Will gay marriage lead to a rise in same-sex parented families? It’s too early to tell, but certainly gay men are increasingly raising children.
At any Rainbow Families event these days at least half the kids have gay dads – often created via surrogacy.
With south-east Asian nations now closed to surrogacy for foreigners, there is more pressure on surrogates in Australia, Canada, and the USA to shoulder higher demand, particularly from gay couples and singles.
Ben Warner and his partner Terry Crouch had little idea how to create their longed for family when they attended their first surrogacy conference in Brisbane 18 months ago.
Like every parent via surrogacy, their journey was not without its difficulties, but they embraced the online surrogacy forums and self-matched with Kath, a Geelong-based altruistic surrogate just four months later. They are now proud dads to little Ivy, born on January 3 this year.
Despite an absence of protective laws, Mexico also continues to provide surrogacy services to Australians, as well as newer options in Kenya, Nicaragua, and Guatemala. Though often cheaper on paper, such options are not without their risks
Perth-based Simon Romeo and his partner had a child in Mexico in 2017. For them the process was fairly hassle free, particularly once they came to accept that they would be in Mexico for three months post-birth due to lengthy red-tape requirements.
“We looked on it as a holiday” Romeo admits.
Juan (36) and Christian (38) are a Spanish-born Sydney couple who first engaged in Mexican surrogacy in 2014.
After paying a tens of thousands deposit, they discovered their agency had lied about important questions. Faced with forfeiting their deposit or continuing, they pushed ahead. Nonetheless their trust had dissipated.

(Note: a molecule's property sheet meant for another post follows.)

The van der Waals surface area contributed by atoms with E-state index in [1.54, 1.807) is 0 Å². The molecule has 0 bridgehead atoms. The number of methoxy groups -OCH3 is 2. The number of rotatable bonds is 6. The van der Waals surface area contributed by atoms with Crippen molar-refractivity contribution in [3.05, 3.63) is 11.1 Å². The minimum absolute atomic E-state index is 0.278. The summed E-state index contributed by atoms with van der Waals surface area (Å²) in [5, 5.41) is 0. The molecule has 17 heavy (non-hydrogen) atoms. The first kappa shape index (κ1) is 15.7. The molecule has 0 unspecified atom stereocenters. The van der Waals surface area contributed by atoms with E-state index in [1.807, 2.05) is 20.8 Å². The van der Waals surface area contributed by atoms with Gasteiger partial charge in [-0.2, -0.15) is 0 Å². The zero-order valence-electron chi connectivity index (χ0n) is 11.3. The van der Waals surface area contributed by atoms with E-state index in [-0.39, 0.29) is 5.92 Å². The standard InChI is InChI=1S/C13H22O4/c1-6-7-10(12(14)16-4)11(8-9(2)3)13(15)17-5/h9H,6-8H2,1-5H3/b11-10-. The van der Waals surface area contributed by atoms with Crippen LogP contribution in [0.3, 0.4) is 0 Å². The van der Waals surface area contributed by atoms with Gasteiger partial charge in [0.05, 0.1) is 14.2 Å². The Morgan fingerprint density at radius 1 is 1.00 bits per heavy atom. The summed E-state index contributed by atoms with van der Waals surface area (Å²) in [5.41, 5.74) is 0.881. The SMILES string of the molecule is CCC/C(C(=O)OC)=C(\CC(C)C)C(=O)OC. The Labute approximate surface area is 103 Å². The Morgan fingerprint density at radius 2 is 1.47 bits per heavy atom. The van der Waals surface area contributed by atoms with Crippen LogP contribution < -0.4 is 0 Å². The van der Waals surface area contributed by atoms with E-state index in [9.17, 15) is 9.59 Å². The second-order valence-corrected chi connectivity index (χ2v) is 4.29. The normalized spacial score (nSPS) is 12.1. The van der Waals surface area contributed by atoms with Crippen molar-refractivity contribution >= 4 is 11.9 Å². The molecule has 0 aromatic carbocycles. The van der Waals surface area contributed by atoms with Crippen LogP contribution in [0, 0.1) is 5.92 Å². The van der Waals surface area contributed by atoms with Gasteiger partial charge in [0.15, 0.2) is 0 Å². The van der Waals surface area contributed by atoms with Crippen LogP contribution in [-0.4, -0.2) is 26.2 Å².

Matching with an egg donor from South Africa, they flew her to Mexico. But of the nine eggs she donated, only one resulted in a viable embryo. On transfer to their Mexican surrogate, it failed to ‘take’. Engaging with a second donor produced eight eggs and two healthy embryos. But again, this transfer failed.
Finally, a third Mexican donor produced a whopping 20 eggs. From these Juan and Christian each created five healthy embryos. But it was Christmas 2015 and the laws allowing surrogacy in Mexico’s Tabasco state were about to be reversed. As their agency asked for further payments to secure another surrogate, Juan and Christian’s fears escalated.
So they were relieved when a subsequent embryo transfer took. A baby boy was born – they named him Anxo. Then their Mexican lawyer proved unreliable. They also battled discrimination – warned not to attend the Mexican birth registry as a gay couple.
Their return flights as a new family to Sydney via Los Angeles were stymied when US authorities insisted on a transit visa for their newborn which proved impossible to procure.
Christian was forced to fly home to work alone, while Juan purchased new tickets for himself and Anxo, flying from Mexico direct to Spain, and then on to Sydney – a gruelling 33 hours in the air.
When the family were finally re-united in Sydney, both dads were emotionally and financially spent.
“We lived through hell over there,” Juan admits.
Christian had failed in attempts with his own sperm in Mexico, however they remained hopeful for a second child, with Christian as the biological dad.
They are just three of seven gay dads who will share their journeys across six Australian capital cities between 10 -16 February 2018 at Families Through Surrogacy’s seminar series.
The seminars aim to assist with crucial decisions around countries, agencies, IVF decisions, and surrogate-parent relationships. Full details at www.familiesthrusurrogacy.com/febseminar.